Care should be exercised when interpreting code requirements for any given project. For example, the 2012 edition of NFPA 101 allows doors from patient rooms to corridors to have roller latches in lieu of “positive latching devices.” This was the standard 40 or 50 years ago before the codes began requiring positive latching for all corridor doors. Even though the current edition of the Life Safety Code allows roller latches, the Centers for Medicare & Medicaid Services (CMS), the Joint Commission and other agencies that have a strong say in these matters have not accepted roller latches for these doors. In such cases and possibly others, it is advisable to make sure that all authorities having jurisdiction (including local agency representatives) are in agreement before proceeding.
Standards. These documents provide detailed information regarding design and construction. Compliance with them is not necessarily legally required, but these standards are referenced in codes, laws and other regulations, and may be relied on by courts to determine the prevailing standard of care. They are developed by a large number of experienced individuals working together to form a consensus of minimum requirements.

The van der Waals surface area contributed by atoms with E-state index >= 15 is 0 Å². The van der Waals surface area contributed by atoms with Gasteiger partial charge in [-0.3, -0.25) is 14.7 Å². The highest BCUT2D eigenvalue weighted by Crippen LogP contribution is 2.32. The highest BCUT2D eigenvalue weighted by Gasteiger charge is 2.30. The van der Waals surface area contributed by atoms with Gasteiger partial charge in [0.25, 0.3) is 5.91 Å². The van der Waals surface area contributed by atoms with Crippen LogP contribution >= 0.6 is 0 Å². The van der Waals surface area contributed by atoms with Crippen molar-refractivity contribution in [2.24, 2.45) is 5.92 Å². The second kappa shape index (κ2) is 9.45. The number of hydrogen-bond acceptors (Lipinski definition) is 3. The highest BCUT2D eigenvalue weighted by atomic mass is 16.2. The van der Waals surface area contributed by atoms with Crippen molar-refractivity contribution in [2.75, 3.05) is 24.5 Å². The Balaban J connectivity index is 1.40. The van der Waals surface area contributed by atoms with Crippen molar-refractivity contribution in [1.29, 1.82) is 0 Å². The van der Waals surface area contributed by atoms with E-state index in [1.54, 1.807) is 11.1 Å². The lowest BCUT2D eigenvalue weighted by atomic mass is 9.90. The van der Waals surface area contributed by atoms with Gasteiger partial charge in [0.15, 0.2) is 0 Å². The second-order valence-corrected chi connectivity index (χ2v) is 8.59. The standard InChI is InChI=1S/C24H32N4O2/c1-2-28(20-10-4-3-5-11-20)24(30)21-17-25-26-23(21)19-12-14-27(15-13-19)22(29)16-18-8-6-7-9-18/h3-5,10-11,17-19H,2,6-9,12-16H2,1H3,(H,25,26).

One example is the FGI Guidelines. The 2014 edition has two volumes — the Guidelines for Design and Construction of Hospitals and Outpatient Facilities and the new Guidelines for Design and Construction of Residential Health, Care, and Support Facilities.
The FGI Guidelines is widely accepted as establishing the national standard of care for all types of health care facilities, including freestanding psychiatric hospitals, psychiatric units in general hospitals and a wide range of outpatient and emergency facilities that treat the mentally ill. It is referenced by the Joint Commission, many state laws and many court systems. In several states, the document is adopted by law and gains a status similar to a code. In other states, it is referenced or used as a template to create their own standards. In any case, following the requirements of this document provides owners and design professionals a more defensible position if an incident leads to legal action.
The central focus of psychiatric hospital-specific standards in the FGI Guidelines is in Chapter 25, which specifically addresses freestanding psychiatric hospitals. Other chapters refer to this for the basic issues or are referenced from this chapter for other specific exceptions.
This document gets very prescriptive regarding the size of patient rooms, maximum number of patients per room, location and quantity of patient bathrooms, and area of such common spaces as activity rooms, group rooms and dining rooms. For instance, seclusion rooms must be a specific size. Both the length and width can be no less than 7 feet nor more than 11 feet with 9-foot ceilings and provided at a ratio of one room per 24 beds. They also must be accessed through an anteroom and have a bathroom directly accessible from the anteroom. Other specific requirements regarding finishes, hardware, door sizes and door swing also are provided. Window systems, light fixtures, air grilles, furnishings, toilet accessories, finishes, door hardware and the therapeutic nature of the environment also are addressed.